Dr. Lawrence Kanner, the chief of cardiology at Mount Sinai South Nassau in Oceanside, is leading the hospital’s cardiac unit into a new era as it embarks on a journey to perform open-heart surgery for the first time.
In a partnership with Mount Sinai Heart, which was ranked No. 6 nationally for cardiology and heart surgery by U.S. News & World Report, work is slated to begin in the spring on a new four-story addition that will include nine new operating suites specifically designed for open-heart surgery, pending health department approval.
This conversation has been edited for length and clarity.
What inspired you to focus your medical practice on the heart? The thing about cardiology is — especially procedural cardiology — is that not only can you get the immediate gratification of fixing something but you also frequently have long-term relationships. I don’t know why anyone would do anything else. I get the best of both worlds. I get to fix things and make people feel better right away.
Can you tell me about the advancements in preventing, detecting, and treating heart disease that you’ve seen? In the last 15 to 20 years, statins, the anticholesterol drugs, have had a huge effect on how we manage coronary disease. They have been demonstrated to show plaque regression so you can actually have blockages and then go on high doses of statin therapy, like Lipitor or Crestor, so that you can actually reverse coronary disease with medicines. In terms of intervention, much of the research has gone toward stents. They came out with drugs that were coated with a drug that inhibited the progression of scar tissue. The number of open-heart surgeries for bypass that are being done really tanked after that because many patients can be managed in the cath lab. In my area, defibrillators have made a huge difference. Twenty-five years ago patients died when they were outside of a heart attack. Many of those patients went on to have a sudden death afterwards. Now we have very well-established guidelines on how to approach a patient who has a weak heart muscle after a heart attack, and many of these patients get seen years after their defibrillator is put in.
What issues have you faced in ushering some of these advancements into practice? Sometimes there’s intolerance toward medications or patients’ ability to afford medications sometimes comes into play. In terms of device implantation for defibrillators, there are patients who are not good candidates based on the fact they have not been optimized on their medication. And there are still many people in the community who aren’t seeing doctors regularly.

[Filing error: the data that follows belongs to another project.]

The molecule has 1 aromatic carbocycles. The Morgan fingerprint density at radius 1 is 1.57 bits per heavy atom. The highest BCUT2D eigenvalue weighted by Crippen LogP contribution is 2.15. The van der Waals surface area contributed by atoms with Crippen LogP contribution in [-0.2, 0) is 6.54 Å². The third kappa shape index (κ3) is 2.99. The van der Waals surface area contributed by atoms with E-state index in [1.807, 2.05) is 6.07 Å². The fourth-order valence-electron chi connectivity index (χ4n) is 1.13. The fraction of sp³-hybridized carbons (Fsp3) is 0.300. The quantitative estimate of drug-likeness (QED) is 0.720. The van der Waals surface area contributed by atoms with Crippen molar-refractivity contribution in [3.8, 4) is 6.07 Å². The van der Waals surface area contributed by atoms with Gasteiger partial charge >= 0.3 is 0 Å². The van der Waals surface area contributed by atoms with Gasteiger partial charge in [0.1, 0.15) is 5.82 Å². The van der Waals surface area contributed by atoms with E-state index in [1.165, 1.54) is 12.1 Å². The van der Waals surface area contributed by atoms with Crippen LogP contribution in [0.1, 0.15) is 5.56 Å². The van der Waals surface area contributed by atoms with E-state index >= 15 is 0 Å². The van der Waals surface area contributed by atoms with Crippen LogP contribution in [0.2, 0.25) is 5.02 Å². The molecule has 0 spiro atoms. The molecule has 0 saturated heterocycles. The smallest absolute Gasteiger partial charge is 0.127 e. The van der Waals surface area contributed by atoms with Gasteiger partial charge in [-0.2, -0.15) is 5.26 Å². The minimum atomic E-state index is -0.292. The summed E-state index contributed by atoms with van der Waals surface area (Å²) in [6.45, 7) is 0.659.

What can the public do to mitigate their risk? The only thing that a person can’t do is change their genes. If you have early disease in your family, that’s one thing that can’t be changed. Smoking is No. 1. There’s nothing good that smoking does. Good control of diabetes is another one. Very aggressive control of sugar. Weight reduction, when appropriate. And making sure when you hit those adult years, 40 years-plus, that you’re seeing your primary care physician regularly.
How has the coronavirus pandemic impacted your work? We have a general feeling for how many heart attacks we see on a monthly basis and it kind of dropped off somewhat during Covid. And it’s not because Covid was protecting against getting a heart attack. Those people did not seek care.
Is there anything on the horizon that has you excited about how we treat patients next? The main thrust in our area now has been the management of atrial fibrillation. AFib is the most common heart rhythm disorder in the country and has certain morbidities associated with it. And one of the main growth areas has been ablation of aFib where we electrically isolate the areas of the heart that are causing atrial fibrillation.
Anything else you want to add? We’re going to be developing an open-heart program here at Mount Sinai South Nassau. In 2006 we were the first hospitals to do an angioplasty in a hospital that didn’t have cardiac surgery on-site. We were the first hospital in New York State to do that. The program then grew and we developed a very successful cardiology program. We don’t do open-heart surgery here yet. That is one of the technologies we’re going to be growing over the next several years under Mount Sinai Heart.
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